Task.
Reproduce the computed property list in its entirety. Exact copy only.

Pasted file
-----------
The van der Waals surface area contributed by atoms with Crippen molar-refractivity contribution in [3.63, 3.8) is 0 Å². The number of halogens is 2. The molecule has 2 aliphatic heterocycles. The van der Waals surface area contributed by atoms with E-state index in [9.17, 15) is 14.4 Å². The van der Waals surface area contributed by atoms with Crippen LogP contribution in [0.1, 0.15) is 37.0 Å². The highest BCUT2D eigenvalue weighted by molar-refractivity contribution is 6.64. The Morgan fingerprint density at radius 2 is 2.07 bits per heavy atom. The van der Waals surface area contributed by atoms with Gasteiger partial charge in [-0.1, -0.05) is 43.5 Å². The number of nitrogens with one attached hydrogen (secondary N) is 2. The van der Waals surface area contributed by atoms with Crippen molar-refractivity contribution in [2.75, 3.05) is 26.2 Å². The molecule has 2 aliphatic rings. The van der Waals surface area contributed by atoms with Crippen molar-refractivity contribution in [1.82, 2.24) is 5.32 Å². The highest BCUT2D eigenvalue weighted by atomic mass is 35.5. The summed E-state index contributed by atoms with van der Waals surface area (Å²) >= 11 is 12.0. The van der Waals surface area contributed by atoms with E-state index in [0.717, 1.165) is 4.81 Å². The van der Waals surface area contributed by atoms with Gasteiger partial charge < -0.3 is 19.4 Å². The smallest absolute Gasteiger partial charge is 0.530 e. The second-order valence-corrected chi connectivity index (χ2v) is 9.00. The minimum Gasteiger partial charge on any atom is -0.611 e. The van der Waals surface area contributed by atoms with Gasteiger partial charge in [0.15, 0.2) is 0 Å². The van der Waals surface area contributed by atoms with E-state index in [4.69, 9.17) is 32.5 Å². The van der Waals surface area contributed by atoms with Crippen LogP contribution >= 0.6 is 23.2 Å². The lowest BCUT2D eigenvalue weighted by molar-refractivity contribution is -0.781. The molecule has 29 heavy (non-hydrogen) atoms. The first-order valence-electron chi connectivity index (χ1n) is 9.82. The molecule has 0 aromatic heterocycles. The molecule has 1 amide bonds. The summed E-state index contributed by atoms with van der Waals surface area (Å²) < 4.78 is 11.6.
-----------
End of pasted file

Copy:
The van der Waals surface area contributed by atoms with Crippen molar-refractivity contribution in [3.63, 3.8) is 0 Å². The number of halogens is 2. The molecule has 2 aliphatic heterocycles. The van der Waals surface area contributed by atoms with E-state index in [9.17, 15) is 14.4 Å². The van der Waals surface area contributed by atoms with Crippen LogP contribution in [0.1, 0.15) is 37.0 Å². The highest BCUT2D eigenvalue weighted by molar-refractivity contribution is 6.64. The Morgan fingerprint density at radius 2 is 2.07 bits per heavy atom. The van der Waals surface area contributed by atoms with Gasteiger partial charge in [-0.1, -0.05) is 43.5 Å². The number of nitrogens with one attached hydrogen (secondary N) is 2. The van der Waals surface area contributed by atoms with Crippen molar-refractivity contribution in [2.75, 3.05) is 26.2 Å². The molecule has 2 aliphatic rings. The van der Waals surface area contributed by atoms with Crippen molar-refractivity contribution in [1.82, 2.24) is 5.32 Å². The highest BCUT2D eigenvalue weighted by atomic mass is 35.5. The summed E-state index contributed by atoms with van der Waals surface area (Å²) >= 11 is 12.0. The van der Waals surface area contributed by atoms with E-state index in [0.717, 1.165) is 4.81 Å². The van der Waals surface area contributed by atoms with Gasteiger partial charge < -0.3 is 19.4 Å². The smallest absolute Gasteiger partial charge is 0.530 e. The second-order valence-corrected chi connectivity index (χ2v) is 9.00. The minimum Gasteiger partial charge on any atom is -0.611 e. The van der Waals surface area contributed by atoms with Gasteiger partial charge in [0.15, 0.2) is 0 Å². The van der Waals surface area contributed by atoms with E-state index in [4.69, 9.17) is 32.5 Å². The van der Waals surface area contributed by atoms with Crippen LogP contribution >= 0.6 is 23.2 Å². The lowest BCUT2D eigenvalue weighted by molar-refractivity contribution is -0.781. The molecule has 29 heavy (non-hydrogen) atoms. The first-order valence-electron chi connectivity index (χ1n) is 9.82. The molecule has 0 aromatic heterocycles. The molecule has 1 amide bonds. The summed E-state index contributed by atoms with van der Waals surface area (Å²) < 4.78 is 11.6.